“Shame” to some, “resistance” to others: In Italy, a man nicknamed “Fleximan” sabotages road radars and divides the country

The hero of motorists is angered by those who risk fines or life: in Italy, an unknown person nicknamed “Fleximan” sabotages road radars, which provokes fierce debates in the media and networks.

Home of Lamborghini, Maserati and of course Ferrari, cars and speed are an ancient passion in Italy, with horses lacing their boots on the famous circuits of Imola and Monza. From the tiny Fiat 500 to the Lancia Aurelia, the car is as iconic of Italian exteriors as pasta and parmesan.

A certain taste of freedom comes at a price for drivers and their victims: fines of several hundred euros on the one hand, and more than 3,000 deaths per year on the other. So obviously, “Fleximan” is talked about a lot.

The carabinieri on Thursday arrested a 50-year-old man suspected of destroying two radars with his bare hands in November, but according to authorities, he was not the “fleximan” who destroyed a dozen radars in the north in recent months. From Piedmont through Lombardy to Veneto. He uses his nickname to hack radars by cutting his leg with an electric grinder, video surveillance images of him hiding his face under a hood and appearing alone or with a partner.

Questioned by AFP, the Carabinieri attempted to arrest him, promising they were on “day and night” duty. In social networks, the troublemaker is often presented as a hero to motorists annoyed by the “fraud” of the state, decorated with the flamboyant qualities of superheroes. T-shirts bearing his image are for sale on Amazon.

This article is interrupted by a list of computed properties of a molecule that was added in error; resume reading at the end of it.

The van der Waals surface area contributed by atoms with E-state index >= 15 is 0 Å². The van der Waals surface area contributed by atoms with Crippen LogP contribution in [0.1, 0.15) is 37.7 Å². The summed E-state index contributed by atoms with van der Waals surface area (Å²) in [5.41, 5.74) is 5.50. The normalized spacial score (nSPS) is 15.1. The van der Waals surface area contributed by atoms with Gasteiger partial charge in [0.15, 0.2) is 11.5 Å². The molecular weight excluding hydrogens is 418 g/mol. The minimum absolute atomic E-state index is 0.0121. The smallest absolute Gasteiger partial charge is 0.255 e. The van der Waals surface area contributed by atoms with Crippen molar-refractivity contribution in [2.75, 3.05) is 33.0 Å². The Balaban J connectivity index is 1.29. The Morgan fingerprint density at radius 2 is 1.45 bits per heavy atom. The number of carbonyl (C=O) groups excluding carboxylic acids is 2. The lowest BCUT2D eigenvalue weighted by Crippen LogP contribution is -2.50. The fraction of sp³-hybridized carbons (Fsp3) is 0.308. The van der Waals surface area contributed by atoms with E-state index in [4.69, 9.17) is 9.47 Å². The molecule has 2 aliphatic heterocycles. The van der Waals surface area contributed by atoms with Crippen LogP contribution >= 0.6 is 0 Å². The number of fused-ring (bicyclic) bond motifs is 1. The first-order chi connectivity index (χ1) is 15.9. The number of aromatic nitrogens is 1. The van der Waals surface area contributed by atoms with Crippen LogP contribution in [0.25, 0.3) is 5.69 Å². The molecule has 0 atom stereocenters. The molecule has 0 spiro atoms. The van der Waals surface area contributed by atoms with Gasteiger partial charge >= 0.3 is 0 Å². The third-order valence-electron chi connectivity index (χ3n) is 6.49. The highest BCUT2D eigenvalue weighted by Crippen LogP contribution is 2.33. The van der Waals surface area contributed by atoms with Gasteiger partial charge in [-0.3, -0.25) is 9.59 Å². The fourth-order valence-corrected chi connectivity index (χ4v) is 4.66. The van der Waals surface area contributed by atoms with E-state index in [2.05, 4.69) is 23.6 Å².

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In Padua (North), a graffiti artist dedicated a mural “work” representing Uma Dharman's iconic role in “Kill Bill” to her.

“Symbol of Selfishness”

Families of road accident victims condemn his actions and the publicity that comes with them. Local councilors are also torn between those who refuse to “let the criminals win” and those who implicitly support him, such as Marco Scisaro, the mayor of Gadonegge in Veneto. “I already didn't believe that there was a radar in my city, and I decided not to use it again,” he told the press. Inevitably, the journal is divided.

The Libero newspaper, which is close to the ultra-conservative government majority, mentions “resistance” measures against “authorities and moralists” – although not supporting “Fleximon” – while the more radical Il Corriere della Sera condemns the production of “fake news”. “Robin Hood stole from the rich to give to the poor. Fleximan steals lives. He is not a hero, but the new symbol of selfishness,” Italy's leading daily criticized on Friday.

In 2022, 3,159 people died on Italian roads, or 53 per million people according to the European Commission, slightly more than France (49), significantly less than Romania (86) but 2.5 times more than Sweden. Distracted driving is the leading cause of road accidents in Italy (15%), followed by failure to obey traffic lights (13.7%) and speeding (9.3%), according to statistics agency Istat.

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The speed, once again, is at the center of a dispute between the city of Bologna, which has reduced it to 30 km/h, led by the left, and far-right Deputy Prime Minister Matteo Salvini, who is in charge of traffic. An “ideological choice” that makes it possible to “listen better to the birdsong,” he joked in X .

Road safety association Asaps reminds that a pedestrian has an 80 to 90% chance of surviving a collision at 30 km/h than at 50 km/h.
A cult object, the car is also a source of industrial power in Italy.

In December, for the first time in a month, the Volkswagen Group sold more vehicles than Fiat, while the industry still employs more than 200,000 people and generates annual revenues of 150 billion euros.

The head of government, Giorgia Meloni, this week criticized French interests for “privileging” the leaders of the Stellandis group, born from the merger of PSA (Citroën) and Fiat-Chrysler.

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